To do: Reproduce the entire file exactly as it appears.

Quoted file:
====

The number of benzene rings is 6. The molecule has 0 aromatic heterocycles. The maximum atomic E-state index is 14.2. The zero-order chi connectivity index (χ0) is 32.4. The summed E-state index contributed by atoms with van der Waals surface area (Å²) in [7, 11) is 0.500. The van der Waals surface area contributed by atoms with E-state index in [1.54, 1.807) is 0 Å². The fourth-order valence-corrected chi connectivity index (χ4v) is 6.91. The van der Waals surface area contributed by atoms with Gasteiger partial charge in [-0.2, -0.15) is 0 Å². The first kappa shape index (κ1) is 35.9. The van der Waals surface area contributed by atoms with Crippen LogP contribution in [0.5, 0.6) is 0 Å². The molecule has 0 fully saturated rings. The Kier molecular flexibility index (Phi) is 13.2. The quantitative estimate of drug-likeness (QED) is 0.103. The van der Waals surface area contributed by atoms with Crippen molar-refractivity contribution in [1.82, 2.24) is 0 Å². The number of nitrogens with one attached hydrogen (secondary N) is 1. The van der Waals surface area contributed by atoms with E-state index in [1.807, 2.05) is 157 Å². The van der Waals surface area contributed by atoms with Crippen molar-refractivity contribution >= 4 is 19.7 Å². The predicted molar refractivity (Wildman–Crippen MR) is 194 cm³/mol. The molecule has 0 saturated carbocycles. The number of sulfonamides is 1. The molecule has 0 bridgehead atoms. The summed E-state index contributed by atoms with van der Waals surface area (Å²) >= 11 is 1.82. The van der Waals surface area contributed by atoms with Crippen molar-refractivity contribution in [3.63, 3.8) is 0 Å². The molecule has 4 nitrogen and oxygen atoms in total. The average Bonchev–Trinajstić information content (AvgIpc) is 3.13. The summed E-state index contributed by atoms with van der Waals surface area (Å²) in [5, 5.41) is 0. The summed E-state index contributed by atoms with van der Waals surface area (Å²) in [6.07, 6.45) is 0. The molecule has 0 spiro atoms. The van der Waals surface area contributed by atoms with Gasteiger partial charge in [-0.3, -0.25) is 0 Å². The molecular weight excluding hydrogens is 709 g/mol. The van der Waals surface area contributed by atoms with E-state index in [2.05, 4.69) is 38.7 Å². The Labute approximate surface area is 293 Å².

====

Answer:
The number of benzene rings is 6. The molecule has 0 aromatic heterocycles. The maximum atomic E-state index is 14.2. The zero-order chi connectivity index (χ0) is 32.4. The summed E-state index contributed by atoms with van der Waals surface area (Å²) in [7, 11) is 0.500. The van der Waals surface area contributed by atoms with E-state index in [1.54, 1.807) is 0 Å². The fourth-order valence-corrected chi connectivity index (χ4v) is 6.91. The van der Waals surface area contributed by atoms with Gasteiger partial charge in [-0.2, -0.15) is 0 Å². The first kappa shape index (κ1) is 35.9. The van der Waals surface area contributed by atoms with Crippen LogP contribution in [0.5, 0.6) is 0 Å². The molecule has 0 fully saturated rings. The Kier molecular flexibility index (Phi) is 13.2. The quantitative estimate of drug-likeness (QED) is 0.103. The van der Waals surface area contributed by atoms with Crippen molar-refractivity contribution in [1.82, 2.24) is 0 Å². The number of nitrogens with one attached hydrogen (secondary N) is 1. The van der Waals surface area contributed by atoms with E-state index in [1.807, 2.05) is 157 Å². The van der Waals surface area contributed by atoms with Crippen molar-refractivity contribution >= 4 is 19.7 Å². The predicted molar refractivity (Wildman–Crippen MR) is 194 cm³/mol. The molecule has 0 saturated carbocycles. The number of sulfonamides is 1. The molecule has 0 bridgehead atoms. The summed E-state index contributed by atoms with van der Waals surface area (Å²) >= 11 is 1.82. The van der Waals surface area contributed by atoms with Crippen molar-refractivity contribution in [3.63, 3.8) is 0 Å². The molecule has 4 nitrogen and oxygen atoms in total. The average Bonchev–Trinajstić information content (AvgIpc) is 3.13. The summed E-state index contributed by atoms with van der Waals surface area (Å²) in [5, 5.41) is 0. The summed E-state index contributed by atoms with van der Waals surface area (Å²) in [6.07, 6.45) is 0. The molecule has 0 spiro atoms. The van der Waals surface area contributed by atoms with Gasteiger partial charge in [-0.3, -0.25) is 0 Å². The molecular weight excluding hydrogens is 709 g/mol. The van der Waals surface area contributed by atoms with E-state index in [2.05, 4.69) is 38.7 Å². The Labute approximate surface area is 293 Å².